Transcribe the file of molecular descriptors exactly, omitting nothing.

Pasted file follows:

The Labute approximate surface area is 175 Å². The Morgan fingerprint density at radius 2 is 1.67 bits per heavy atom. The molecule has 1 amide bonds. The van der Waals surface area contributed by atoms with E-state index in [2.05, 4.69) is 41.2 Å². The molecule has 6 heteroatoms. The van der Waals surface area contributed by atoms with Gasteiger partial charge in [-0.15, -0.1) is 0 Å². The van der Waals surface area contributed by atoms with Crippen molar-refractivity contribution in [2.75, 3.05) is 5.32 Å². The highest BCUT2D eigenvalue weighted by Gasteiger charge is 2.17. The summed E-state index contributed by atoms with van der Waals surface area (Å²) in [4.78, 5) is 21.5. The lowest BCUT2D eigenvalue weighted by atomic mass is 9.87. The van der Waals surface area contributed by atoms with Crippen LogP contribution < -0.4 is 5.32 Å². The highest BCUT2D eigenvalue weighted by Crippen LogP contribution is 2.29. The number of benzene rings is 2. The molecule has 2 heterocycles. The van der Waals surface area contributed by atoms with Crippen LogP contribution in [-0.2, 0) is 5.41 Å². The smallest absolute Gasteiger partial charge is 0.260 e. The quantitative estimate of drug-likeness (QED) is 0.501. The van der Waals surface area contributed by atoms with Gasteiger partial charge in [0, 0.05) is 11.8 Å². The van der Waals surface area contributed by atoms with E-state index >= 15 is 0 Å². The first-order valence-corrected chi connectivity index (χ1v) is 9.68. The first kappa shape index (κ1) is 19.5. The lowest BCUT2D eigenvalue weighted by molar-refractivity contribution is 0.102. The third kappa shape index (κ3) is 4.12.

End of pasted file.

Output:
The Labute approximate surface area is 175 Å². The Morgan fingerprint density at radius 2 is 1.67 bits per heavy atom. The molecule has 1 amide bonds. The van der Waals surface area contributed by atoms with E-state index in [2.05, 4.69) is 41.2 Å². The molecule has 6 heteroatoms. The van der Waals surface area contributed by atoms with Gasteiger partial charge in [-0.15, -0.1) is 0 Å². The van der Waals surface area contributed by atoms with Crippen molar-refractivity contribution in [2.75, 3.05) is 5.32 Å². The highest BCUT2D eigenvalue weighted by Gasteiger charge is 2.17. The summed E-state index contributed by atoms with van der Waals surface area (Å²) in [4.78, 5) is 21.5. The lowest BCUT2D eigenvalue weighted by atomic mass is 9.87. The van der Waals surface area contributed by atoms with Crippen LogP contribution < -0.4 is 5.32 Å². The highest BCUT2D eigenvalue weighted by Crippen LogP contribution is 2.29. The number of benzene rings is 2. The molecule has 2 heterocycles. The van der Waals surface area contributed by atoms with Crippen LogP contribution in [-0.2, 0) is 5.41 Å². The smallest absolute Gasteiger partial charge is 0.260 e. The quantitative estimate of drug-likeness (QED) is 0.501. The van der Waals surface area contributed by atoms with Gasteiger partial charge in [0, 0.05) is 11.8 Å². The van der Waals surface area contributed by atoms with E-state index >= 15 is 0 Å². The first-order valence-corrected chi connectivity index (χ1v) is 9.68. The first kappa shape index (κ1) is 19.5. The lowest BCUT2D eigenvalue weighted by molar-refractivity contribution is 0.102. The third kappa shape index (κ3) is 4.12.